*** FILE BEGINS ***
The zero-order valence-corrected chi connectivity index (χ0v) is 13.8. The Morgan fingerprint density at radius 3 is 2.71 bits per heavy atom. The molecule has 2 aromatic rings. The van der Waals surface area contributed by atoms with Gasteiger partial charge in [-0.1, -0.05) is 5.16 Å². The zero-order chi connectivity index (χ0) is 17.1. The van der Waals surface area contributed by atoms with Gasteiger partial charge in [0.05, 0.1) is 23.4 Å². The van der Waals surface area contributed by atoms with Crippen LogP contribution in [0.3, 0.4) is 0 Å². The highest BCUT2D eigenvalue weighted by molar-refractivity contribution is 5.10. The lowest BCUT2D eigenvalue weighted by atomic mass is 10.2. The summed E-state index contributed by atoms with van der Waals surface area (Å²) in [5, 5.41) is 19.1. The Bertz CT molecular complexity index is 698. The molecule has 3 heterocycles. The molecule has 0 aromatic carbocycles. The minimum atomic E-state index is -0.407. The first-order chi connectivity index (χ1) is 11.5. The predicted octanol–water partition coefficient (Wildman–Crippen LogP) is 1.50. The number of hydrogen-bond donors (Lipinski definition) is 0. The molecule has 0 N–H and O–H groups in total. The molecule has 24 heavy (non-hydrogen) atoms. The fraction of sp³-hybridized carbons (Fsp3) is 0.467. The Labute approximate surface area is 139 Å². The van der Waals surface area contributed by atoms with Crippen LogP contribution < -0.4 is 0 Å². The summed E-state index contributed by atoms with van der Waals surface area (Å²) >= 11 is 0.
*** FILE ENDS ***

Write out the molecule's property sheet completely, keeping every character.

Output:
The zero-order valence-corrected chi connectivity index (χ0v) is 13.8. The Morgan fingerprint density at radius 3 is 2.71 bits per heavy atom. The molecule has 2 aromatic rings. The van der Waals surface area contributed by atoms with Gasteiger partial charge in [-0.1, -0.05) is 5.16 Å². The zero-order chi connectivity index (χ0) is 17.1. The van der Waals surface area contributed by atoms with Gasteiger partial charge in [0.05, 0.1) is 23.4 Å². The van der Waals surface area contributed by atoms with Crippen LogP contribution in [0.3, 0.4) is 0 Å². The highest BCUT2D eigenvalue weighted by molar-refractivity contribution is 5.10. The lowest BCUT2D eigenvalue weighted by atomic mass is 10.2. The summed E-state index contributed by atoms with van der Waals surface area (Å²) in [5, 5.41) is 19.1. The Bertz CT molecular complexity index is 698. The molecule has 3 heterocycles. The molecule has 0 aromatic carbocycles. The minimum atomic E-state index is -0.407. The first-order chi connectivity index (χ1) is 11.5. The predicted octanol–water partition coefficient (Wildman–Crippen LogP) is 1.50. The number of hydrogen-bond donors (Lipinski definition) is 0. The molecule has 0 N–H and O–H groups in total. The molecule has 24 heavy (non-hydrogen) atoms. The fraction of sp³-hybridized carbons (Fsp3) is 0.467. The Labute approximate surface area is 139 Å². The van der Waals surface area contributed by atoms with Crippen LogP contribution < -0.4 is 0 Å². The summed E-state index contributed by atoms with van der Waals surface area (Å²) >= 11 is 0.